target lesion


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target lesion

Dermatology A lesion typical of erythema multiforme–EM in which a vesicle is surrounded by an often hemorrhagic maculopapule; EM is often self-limited, of acute onset, resolves in 3-6 wks, and has a cyclical pattern; EM lesions are 'multiform' and include macules, papules, vesicles, bullae Etiology Idiopathic or follow infections, drug therapy or occur in immunocompromised hosts
McGraw-Hill Concise Dictionary of Modern Medicine. © 2002 by The McGraw-Hill Companies, Inc.
References in periodicals archive ?
Multiplanar reformats and 3D renderings of good-quality micro-CT images facilitated localization of the target lesion within nonfixated lung resection specimens.
There were only two study arteries (7.7%, 2/26) in which cone-beam CT did not allow for the determination of the feeding vessel due to the failure in confirming the relationship between the target lesion and the perfused territory.
Following the second retraction, the guidewire moved forward to enter the target lesion (refer to the Supplemental Video (available here)).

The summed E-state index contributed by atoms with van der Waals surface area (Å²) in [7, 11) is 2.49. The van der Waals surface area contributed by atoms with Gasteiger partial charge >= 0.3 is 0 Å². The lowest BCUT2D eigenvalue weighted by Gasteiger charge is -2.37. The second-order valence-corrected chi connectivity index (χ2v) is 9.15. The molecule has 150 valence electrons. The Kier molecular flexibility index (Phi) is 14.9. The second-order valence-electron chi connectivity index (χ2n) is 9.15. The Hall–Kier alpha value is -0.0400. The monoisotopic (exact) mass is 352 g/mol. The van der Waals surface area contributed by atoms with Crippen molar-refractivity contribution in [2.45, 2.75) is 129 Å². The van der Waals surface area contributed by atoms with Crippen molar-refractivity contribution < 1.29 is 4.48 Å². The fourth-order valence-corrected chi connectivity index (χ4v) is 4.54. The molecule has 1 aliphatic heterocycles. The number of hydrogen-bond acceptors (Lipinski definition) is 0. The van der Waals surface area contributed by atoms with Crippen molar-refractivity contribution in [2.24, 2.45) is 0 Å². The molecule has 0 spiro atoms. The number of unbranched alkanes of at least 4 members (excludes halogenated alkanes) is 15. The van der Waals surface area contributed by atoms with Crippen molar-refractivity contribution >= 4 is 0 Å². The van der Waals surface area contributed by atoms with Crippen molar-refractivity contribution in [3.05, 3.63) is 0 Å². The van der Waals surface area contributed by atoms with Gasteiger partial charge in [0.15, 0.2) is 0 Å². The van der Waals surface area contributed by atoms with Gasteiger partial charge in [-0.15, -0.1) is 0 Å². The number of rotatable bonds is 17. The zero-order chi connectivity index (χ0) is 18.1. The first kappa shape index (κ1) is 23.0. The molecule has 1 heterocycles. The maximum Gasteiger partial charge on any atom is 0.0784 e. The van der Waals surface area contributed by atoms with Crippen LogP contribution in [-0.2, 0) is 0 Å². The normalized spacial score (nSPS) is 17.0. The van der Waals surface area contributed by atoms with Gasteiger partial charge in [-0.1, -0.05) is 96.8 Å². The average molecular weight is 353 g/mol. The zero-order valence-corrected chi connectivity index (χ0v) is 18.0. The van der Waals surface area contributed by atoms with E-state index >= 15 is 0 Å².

Immediately after the injection of SonoVue, the liver where it was considered to contain the target lesion was scanned with a transducer to detect the arterial enhancement.
These patients had significantly poorer outcomes than those whose treated vessels were at least 2.5 millimeters in diameter, and a sub-analysis excluding these patients showed Absorb BVS to be no longer significantly worse than metal stents at two years in terms of target lesion failure.
This has shown potential utility for target lesions with FDG avidity in biopsy procedures [15].
Additional untargeted, random biopsy cores as well as taking a second targeted biopsy core from the target lesion improved tumor detection rates in our study for both biopsy routes.
Each slice of target lesion was evaluated, the contour of the lesion was delimited avoiding vascular structures of the retroperitoneum, the volume was calculated with volumetric tool, and area of all slices were integrated (Fig.
Patency of the vessel to allow free flow of blood and clinical improvements have increased, and revascularization of the target lesion due to re-closure is low.
In the 12-month follow-up data set, the clinically driven target lesion failure (TLF) rate was 8.9% for patients treated with the Combo Stent, compared to 10.2% for those treated with the TAXUS stent.
In addition, at 3-years, the implantation of a paclitaxel-eluting stent compared to a bare-metal stent resulted in significantly lower rates of ischemia-driven target lesion revascularization (9.4 percent vs.